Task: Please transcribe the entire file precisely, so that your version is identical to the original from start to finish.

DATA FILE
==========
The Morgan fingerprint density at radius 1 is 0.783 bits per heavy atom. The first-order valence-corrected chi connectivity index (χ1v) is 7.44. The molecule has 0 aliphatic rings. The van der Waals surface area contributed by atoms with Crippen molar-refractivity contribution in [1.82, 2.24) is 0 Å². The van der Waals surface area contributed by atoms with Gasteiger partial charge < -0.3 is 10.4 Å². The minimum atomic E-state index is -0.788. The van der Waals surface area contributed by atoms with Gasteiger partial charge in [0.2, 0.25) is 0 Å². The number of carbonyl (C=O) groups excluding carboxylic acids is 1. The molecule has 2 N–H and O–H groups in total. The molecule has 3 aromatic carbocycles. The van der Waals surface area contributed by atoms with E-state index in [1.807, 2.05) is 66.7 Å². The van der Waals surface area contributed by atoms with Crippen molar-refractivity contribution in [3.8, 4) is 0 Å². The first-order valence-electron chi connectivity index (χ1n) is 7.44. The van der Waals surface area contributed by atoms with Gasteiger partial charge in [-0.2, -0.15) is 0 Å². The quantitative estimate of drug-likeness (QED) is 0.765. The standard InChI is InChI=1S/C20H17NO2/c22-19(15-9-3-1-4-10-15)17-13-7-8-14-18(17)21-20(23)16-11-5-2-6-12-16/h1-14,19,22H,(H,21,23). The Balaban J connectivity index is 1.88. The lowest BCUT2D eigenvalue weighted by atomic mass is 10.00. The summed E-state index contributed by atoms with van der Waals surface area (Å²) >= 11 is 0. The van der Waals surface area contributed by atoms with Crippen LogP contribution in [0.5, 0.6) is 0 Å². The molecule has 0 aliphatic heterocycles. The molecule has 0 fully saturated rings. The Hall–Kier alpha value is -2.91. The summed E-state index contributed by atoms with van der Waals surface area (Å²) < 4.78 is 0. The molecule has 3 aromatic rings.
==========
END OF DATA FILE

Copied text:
The Morgan fingerprint density at radius 1 is 0.783 bits per heavy atom. The first-order valence-corrected chi connectivity index (χ1v) is 7.44. The molecule has 0 aliphatic rings. The van der Waals surface area contributed by atoms with Crippen molar-refractivity contribution in [1.82, 2.24) is 0 Å². The van der Waals surface area contributed by atoms with Gasteiger partial charge < -0.3 is 10.4 Å². The minimum atomic E-state index is -0.788. The van der Waals surface area contributed by atoms with Gasteiger partial charge in [0.2, 0.25) is 0 Å². The number of carbonyl (C=O) groups excluding carboxylic acids is 1. The molecule has 2 N–H and O–H groups in total. The molecule has 3 aromatic carbocycles. The van der Waals surface area contributed by atoms with E-state index in [1.807, 2.05) is 66.7 Å². The van der Waals surface area contributed by atoms with Crippen molar-refractivity contribution in [3.8, 4) is 0 Å². The first-order valence-electron chi connectivity index (χ1n) is 7.44. The van der Waals surface area contributed by atoms with Gasteiger partial charge in [-0.2, -0.15) is 0 Å². The quantitative estimate of drug-likeness (QED) is 0.765. The standard InChI is InChI=1S/C20H17NO2/c22-19(15-9-3-1-4-10-15)17-13-7-8-14-18(17)21-20(23)16-11-5-2-6-12-16/h1-14,19,22H,(H,21,23). The Balaban J connectivity index is 1.88. The lowest BCUT2D eigenvalue weighted by atomic mass is 10.00. The summed E-state index contributed by atoms with van der Waals surface area (Å²) >= 11 is 0. The van der Waals surface area contributed by atoms with Crippen LogP contribution in [0.5, 0.6) is 0 Å². The molecule has 0 aliphatic heterocycles. The molecule has 0 fully saturated rings. The Hall–Kier alpha value is -2.91. The summed E-state index contributed by atoms with van der Waals surface area (Å²) < 4.78 is 0. The molecule has 3 aromatic rings.